Fifteen Stitches

Elizabeth Tsung
Elizabeth Tsung

Love is well-versed in this,
the way you try to slide it

up your sleeve— the knee-jerk,
the too much color in your cheeks,

the urge to scream. Love knows
that this will be brief. Doesn’t worry,

knows you swallowed every bit
of your life down looking for it—

so it laughs at how your teeth
try to chew on thirst. This

desire, this drive, all gas pedal
no steering wheel. Tries to

warn you but the brake lights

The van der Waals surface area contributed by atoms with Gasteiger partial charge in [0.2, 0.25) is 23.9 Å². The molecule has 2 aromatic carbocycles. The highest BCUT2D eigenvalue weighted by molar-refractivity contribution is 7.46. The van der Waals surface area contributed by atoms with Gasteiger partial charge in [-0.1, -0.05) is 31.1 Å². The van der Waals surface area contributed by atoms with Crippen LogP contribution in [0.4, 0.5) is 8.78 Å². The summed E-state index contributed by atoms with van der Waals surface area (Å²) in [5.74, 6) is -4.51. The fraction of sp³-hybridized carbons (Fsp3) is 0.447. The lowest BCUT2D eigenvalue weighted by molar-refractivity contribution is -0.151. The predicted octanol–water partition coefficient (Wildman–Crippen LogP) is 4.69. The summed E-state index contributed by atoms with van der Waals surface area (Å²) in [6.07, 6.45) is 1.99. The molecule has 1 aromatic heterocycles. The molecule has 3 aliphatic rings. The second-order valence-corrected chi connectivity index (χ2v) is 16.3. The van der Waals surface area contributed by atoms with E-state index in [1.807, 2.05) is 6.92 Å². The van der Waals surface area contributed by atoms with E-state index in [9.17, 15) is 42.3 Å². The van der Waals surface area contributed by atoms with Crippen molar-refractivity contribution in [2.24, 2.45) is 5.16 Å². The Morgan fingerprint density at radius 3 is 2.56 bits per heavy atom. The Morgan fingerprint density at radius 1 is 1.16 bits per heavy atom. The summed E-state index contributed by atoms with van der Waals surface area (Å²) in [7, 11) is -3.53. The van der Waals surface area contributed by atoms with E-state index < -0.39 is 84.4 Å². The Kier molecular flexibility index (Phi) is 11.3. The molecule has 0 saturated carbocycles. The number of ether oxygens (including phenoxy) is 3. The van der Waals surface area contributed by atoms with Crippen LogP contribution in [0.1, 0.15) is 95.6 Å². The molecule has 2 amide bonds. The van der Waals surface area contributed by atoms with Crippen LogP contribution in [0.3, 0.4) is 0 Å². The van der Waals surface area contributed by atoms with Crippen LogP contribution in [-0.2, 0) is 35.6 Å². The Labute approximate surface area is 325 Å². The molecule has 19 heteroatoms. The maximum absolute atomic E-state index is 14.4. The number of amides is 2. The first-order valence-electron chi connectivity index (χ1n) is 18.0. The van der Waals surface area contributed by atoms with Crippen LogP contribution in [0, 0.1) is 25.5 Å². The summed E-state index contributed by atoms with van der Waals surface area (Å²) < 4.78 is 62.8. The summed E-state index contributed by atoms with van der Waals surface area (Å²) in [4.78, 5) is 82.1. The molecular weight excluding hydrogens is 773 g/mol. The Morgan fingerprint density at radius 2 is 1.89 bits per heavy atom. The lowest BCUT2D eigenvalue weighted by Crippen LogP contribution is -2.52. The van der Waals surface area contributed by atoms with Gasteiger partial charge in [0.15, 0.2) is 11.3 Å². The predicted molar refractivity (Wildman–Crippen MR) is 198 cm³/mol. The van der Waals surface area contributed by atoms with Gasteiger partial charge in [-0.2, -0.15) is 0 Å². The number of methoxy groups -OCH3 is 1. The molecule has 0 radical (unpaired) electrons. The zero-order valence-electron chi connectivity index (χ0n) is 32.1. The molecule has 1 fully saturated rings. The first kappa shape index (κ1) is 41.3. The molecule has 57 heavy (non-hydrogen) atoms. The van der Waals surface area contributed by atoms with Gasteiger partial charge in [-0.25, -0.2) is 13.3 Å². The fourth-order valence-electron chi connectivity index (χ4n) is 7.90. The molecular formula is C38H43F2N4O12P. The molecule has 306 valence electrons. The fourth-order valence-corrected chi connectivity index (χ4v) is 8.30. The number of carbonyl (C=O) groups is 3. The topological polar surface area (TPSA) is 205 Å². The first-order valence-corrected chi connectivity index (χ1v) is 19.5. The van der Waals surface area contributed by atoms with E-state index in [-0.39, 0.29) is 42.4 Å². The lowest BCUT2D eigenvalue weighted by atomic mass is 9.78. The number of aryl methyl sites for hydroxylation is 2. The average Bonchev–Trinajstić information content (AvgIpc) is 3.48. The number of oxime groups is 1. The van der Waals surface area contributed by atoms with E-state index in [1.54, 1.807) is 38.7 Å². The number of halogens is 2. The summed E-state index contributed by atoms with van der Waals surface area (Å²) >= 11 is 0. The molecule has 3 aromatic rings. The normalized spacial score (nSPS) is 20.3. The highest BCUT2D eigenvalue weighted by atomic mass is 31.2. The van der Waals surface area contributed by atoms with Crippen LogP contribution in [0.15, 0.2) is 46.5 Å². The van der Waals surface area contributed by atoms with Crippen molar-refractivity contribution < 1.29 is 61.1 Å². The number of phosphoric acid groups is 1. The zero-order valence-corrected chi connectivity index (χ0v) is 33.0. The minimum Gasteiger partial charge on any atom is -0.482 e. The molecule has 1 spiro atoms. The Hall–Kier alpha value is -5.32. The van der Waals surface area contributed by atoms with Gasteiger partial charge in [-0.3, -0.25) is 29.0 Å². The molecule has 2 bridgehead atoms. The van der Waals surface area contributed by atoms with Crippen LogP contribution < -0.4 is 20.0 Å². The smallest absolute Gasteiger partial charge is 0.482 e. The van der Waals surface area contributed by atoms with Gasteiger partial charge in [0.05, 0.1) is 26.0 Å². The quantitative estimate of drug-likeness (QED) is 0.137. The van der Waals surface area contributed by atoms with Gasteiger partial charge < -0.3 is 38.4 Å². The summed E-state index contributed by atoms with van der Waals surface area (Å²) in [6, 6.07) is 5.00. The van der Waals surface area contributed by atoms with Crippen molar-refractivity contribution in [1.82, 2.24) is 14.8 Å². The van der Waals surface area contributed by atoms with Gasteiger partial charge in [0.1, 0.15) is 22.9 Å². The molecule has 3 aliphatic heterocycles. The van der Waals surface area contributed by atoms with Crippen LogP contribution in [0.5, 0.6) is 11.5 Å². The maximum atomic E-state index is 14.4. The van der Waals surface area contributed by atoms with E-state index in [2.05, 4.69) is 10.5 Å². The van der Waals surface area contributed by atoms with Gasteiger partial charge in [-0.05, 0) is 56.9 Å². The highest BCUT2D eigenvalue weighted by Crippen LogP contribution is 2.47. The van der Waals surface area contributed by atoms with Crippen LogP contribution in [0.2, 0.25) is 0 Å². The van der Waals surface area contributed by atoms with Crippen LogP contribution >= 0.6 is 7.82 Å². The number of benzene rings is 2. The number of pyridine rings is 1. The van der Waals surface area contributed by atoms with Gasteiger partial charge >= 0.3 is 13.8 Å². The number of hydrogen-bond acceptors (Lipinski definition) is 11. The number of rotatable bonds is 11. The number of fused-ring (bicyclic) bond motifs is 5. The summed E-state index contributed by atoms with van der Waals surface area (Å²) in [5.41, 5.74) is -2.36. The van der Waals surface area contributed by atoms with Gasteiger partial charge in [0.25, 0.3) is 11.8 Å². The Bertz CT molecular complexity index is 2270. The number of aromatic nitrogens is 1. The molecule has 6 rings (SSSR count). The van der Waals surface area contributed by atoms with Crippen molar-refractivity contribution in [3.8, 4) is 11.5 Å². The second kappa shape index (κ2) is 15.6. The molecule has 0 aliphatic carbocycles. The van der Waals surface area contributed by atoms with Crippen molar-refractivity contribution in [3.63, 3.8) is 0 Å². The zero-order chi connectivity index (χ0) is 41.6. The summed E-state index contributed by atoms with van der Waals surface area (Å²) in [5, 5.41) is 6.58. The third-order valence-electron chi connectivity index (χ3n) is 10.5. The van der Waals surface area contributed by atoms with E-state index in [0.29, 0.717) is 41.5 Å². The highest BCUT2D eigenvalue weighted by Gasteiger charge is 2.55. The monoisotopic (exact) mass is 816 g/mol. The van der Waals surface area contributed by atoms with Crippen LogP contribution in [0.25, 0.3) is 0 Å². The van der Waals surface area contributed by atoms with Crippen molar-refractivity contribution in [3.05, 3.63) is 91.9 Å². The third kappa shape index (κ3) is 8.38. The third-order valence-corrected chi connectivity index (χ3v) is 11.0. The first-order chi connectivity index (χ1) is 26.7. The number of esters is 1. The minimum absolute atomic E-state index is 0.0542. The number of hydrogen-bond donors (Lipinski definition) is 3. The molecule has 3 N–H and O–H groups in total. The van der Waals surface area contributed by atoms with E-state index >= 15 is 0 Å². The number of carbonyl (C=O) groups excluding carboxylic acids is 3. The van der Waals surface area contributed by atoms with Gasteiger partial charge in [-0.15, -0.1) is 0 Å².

are blown out. Love doesn’t mind

the occasional head trip,
says, honey, I know graffiti,

how you’re trying to paint over
the colorless, how your hands

will hold the stain for a bit
but you’ll never wash them

of the crime. Says, it’s okay
to eat your heart out over this,

it’s okay to invite them all over
to watch, knife & fork in hand

as you make the incision wider,
as you hand out the blindfolds

so they won’t see him
wipe the blood

from your mouth. Thought Catalog Logo Mark

This poem can be found in Amanda’s free chapbook, When Minerva’s Knees Hit the Ground .

Amanda Oaks is the founding editor of Words Dance Publishing, an independent press, literary blog + biweekly online poetry journal.

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